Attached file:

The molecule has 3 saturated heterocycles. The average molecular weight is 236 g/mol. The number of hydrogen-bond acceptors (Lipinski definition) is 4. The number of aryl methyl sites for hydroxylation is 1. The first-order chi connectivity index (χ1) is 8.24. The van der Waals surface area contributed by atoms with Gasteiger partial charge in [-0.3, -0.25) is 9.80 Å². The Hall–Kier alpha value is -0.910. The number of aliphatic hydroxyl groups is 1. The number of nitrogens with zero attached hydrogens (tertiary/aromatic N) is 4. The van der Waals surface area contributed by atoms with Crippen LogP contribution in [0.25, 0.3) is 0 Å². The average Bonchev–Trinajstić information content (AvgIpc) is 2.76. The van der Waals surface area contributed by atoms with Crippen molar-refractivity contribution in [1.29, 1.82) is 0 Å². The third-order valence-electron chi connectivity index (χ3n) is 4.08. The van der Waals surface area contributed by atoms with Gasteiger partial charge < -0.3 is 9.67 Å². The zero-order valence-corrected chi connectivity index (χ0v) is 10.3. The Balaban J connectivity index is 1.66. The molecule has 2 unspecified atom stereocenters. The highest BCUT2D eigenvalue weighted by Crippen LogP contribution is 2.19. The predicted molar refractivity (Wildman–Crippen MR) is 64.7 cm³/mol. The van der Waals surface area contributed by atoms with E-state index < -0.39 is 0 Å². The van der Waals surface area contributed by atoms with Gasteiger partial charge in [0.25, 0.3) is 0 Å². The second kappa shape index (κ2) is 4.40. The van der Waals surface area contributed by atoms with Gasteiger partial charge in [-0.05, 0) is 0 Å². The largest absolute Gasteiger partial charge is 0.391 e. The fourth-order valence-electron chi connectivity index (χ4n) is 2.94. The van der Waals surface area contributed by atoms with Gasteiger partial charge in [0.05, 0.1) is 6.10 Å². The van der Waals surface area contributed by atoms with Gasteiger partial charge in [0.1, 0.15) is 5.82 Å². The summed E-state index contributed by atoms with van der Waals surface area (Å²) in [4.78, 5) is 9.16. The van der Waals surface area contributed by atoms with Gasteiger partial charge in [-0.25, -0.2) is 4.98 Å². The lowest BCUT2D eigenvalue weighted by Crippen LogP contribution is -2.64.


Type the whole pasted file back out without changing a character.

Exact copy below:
The molecule has 3 saturated heterocycles. The average molecular weight is 236 g/mol. The number of hydrogen-bond acceptors (Lipinski definition) is 4. The number of aryl methyl sites for hydroxylation is 1. The first-order chi connectivity index (χ1) is 8.24. The van der Waals surface area contributed by atoms with Gasteiger partial charge in [-0.3, -0.25) is 9.80 Å². The Hall–Kier alpha value is -0.910. The number of aliphatic hydroxyl groups is 1. The number of nitrogens with zero attached hydrogens (tertiary/aromatic N) is 4. The van der Waals surface area contributed by atoms with Crippen LogP contribution in [0.25, 0.3) is 0 Å². The average Bonchev–Trinajstić information content (AvgIpc) is 2.76. The van der Waals surface area contributed by atoms with Crippen molar-refractivity contribution in [1.29, 1.82) is 0 Å². The third-order valence-electron chi connectivity index (χ3n) is 4.08. The van der Waals surface area contributed by atoms with Gasteiger partial charge < -0.3 is 9.67 Å². The zero-order valence-corrected chi connectivity index (χ0v) is 10.3. The Balaban J connectivity index is 1.66. The molecule has 2 unspecified atom stereocenters. The highest BCUT2D eigenvalue weighted by Crippen LogP contribution is 2.19. The predicted molar refractivity (Wildman–Crippen MR) is 64.7 cm³/mol. The van der Waals surface area contributed by atoms with E-state index < -0.39 is 0 Å². The van der Waals surface area contributed by atoms with Gasteiger partial charge in [0.25, 0.3) is 0 Å². The second kappa shape index (κ2) is 4.40. The van der Waals surface area contributed by atoms with Gasteiger partial charge in [-0.05, 0) is 0 Å². The largest absolute Gasteiger partial charge is 0.391 e. The fourth-order valence-electron chi connectivity index (χ4n) is 2.94. The van der Waals surface area contributed by atoms with Gasteiger partial charge in [0.05, 0.1) is 6.10 Å². The van der Waals surface area contributed by atoms with Gasteiger partial charge in [0.1, 0.15) is 5.82 Å². The summed E-state index contributed by atoms with van der Waals surface area (Å²) in [4.78, 5) is 9.16. The van der Waals surface area contributed by atoms with Gasteiger partial charge in [-0.25, -0.2) is 4.98 Å². The lowest BCUT2D eigenvalue weighted by Crippen LogP contribution is -2.64.